While barrel-aged gin is creating quite the buzz these days (pardon the pun), the act of putting the clear spirit in barrels used to be a common task. In the early days of gin, oak casks were the storage vessel of choice for transporting gin, since glass bottles weren’t really a viable option yet. Around the middle of the 20th century, distilleries started to ditch the wood and opted to keep the liquid away from oak.
When it comes to today’s barrel-aged gins, some distilleries are taking a more traditional approach by using new oak barrels in a process similar to how bourbon or rye is aged. Others are opting to impart more complex flavors by filling used spirit barrels with fresh gin. Different types of barrels and casks create different results, so there’s likely something for everyone here, especially lovers of bourbon, rum and whiskey. If you’re looking for a way to switch up that negroni or martini, perhaps one of these barrel-aged gins will do the trick.
Rusty Blade Gin
Old World Spirits
Old World Spirits was aging gin back in 2005 before a barrel-aged category officially existed for it. Keeping with the traditions of its Croatian heritage, the distillery ages Rusty Blade in French oak to impart flavors of candied citrus, cardamom, nutmeg and clove. The end result is a spice-forward gin that’s a solid option not only for martinis and negronis but all kinds of cocktail experimentation.
Barrel-Aged Big Gin
Captive Spirits Distilling
Seattle’s Captive Spirits Distilling has two different barreled versions of its Big Gin: Bourbon and Peat. The former is said to blend the traditional Gin botanicals with notes of spice and citrus from time spent in barrels that once aged bourbon. The second option is aged for four months in Westland Distillery Peat Single Malt barrels that also once housed Wild Turkey. Peat Barreled Big Gin is actually Captive Spirits’ flagship aged gin, imparting flavors of bitter orange and spice on the palette.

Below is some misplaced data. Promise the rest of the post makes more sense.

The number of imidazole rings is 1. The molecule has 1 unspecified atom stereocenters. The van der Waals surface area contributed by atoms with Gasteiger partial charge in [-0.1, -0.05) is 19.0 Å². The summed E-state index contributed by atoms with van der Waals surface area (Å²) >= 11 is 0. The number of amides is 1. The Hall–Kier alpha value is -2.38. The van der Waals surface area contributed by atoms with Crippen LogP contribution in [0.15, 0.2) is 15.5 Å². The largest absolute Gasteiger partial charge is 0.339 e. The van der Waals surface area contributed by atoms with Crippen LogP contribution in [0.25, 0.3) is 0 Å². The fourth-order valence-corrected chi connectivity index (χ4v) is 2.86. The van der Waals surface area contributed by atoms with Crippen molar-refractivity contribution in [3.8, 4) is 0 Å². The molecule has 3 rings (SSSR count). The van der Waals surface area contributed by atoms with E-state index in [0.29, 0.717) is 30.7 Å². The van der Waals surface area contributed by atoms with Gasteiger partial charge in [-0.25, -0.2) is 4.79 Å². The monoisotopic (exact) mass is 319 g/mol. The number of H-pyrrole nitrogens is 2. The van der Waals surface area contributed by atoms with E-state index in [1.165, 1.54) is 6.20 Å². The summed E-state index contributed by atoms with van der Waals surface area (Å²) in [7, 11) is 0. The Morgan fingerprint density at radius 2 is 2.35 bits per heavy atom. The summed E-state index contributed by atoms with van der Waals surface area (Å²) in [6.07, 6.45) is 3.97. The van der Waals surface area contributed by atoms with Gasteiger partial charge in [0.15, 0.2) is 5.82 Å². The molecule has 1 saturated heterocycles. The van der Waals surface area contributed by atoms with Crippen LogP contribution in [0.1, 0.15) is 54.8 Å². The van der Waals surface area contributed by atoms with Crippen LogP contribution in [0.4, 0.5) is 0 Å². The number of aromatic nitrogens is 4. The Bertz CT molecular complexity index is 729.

Few Barrel Gin
“What once was clear, is now complex,” reads the label of Few Spirits’ Barrel Gin. The Chicago-based distillery ages its gin for four months to extract a bit of smokiness and amber color from a charred barrel that also adds notes of fennel and pepper spice. As Few puts it, “this barrel-aged spirit tastes like gin, but has the maturity of a bourbon.”
Corsair Barrel-Aged Gin
Corsair may be known for its smoked whiskies, but the distillery is also aging gin. Aged in barrels that used to house Corsair’s rum, the distillery uses a citrus-forward mix of botanicals to impart notes of spice, oak and tropical fruit.
Barr Hill Tom Cat Reserve
Rather than using barrels that once held other spirits, Barr Hill Tom Cat Reserve gin is aged for up to six months in new charred American oak casks. With flavors of wood, spice, honey and juniper, this bottle from Caledonia Spirits is a modern twist on England’s 18th century Old Tom Gin. In fact, this aged gin gets its name from the wooden black cat signs that pub owners would use to let the public know they were still pedaling gin after is was banned by the Spirits Acts of 1750.
Stirk’s Aged Gin
Creative Whiskey Company
As you might expect, the Creative Whiskey Company is well-known for its line of aged whiskeys. That being said, it’s not too surprising that the distillery would decide to fill those used barrels with gin to create another spirit. The base gin is made in the London Dry style (think Beefeater) before being laid to rest in Creative Whiskey Company’s Speyside whisky oak casks. The process imparts a scotch-like richness with a sweet oaky finish. Traditional gin botanicals are still there, but they’re complemented by vanilla, toffee and citrus.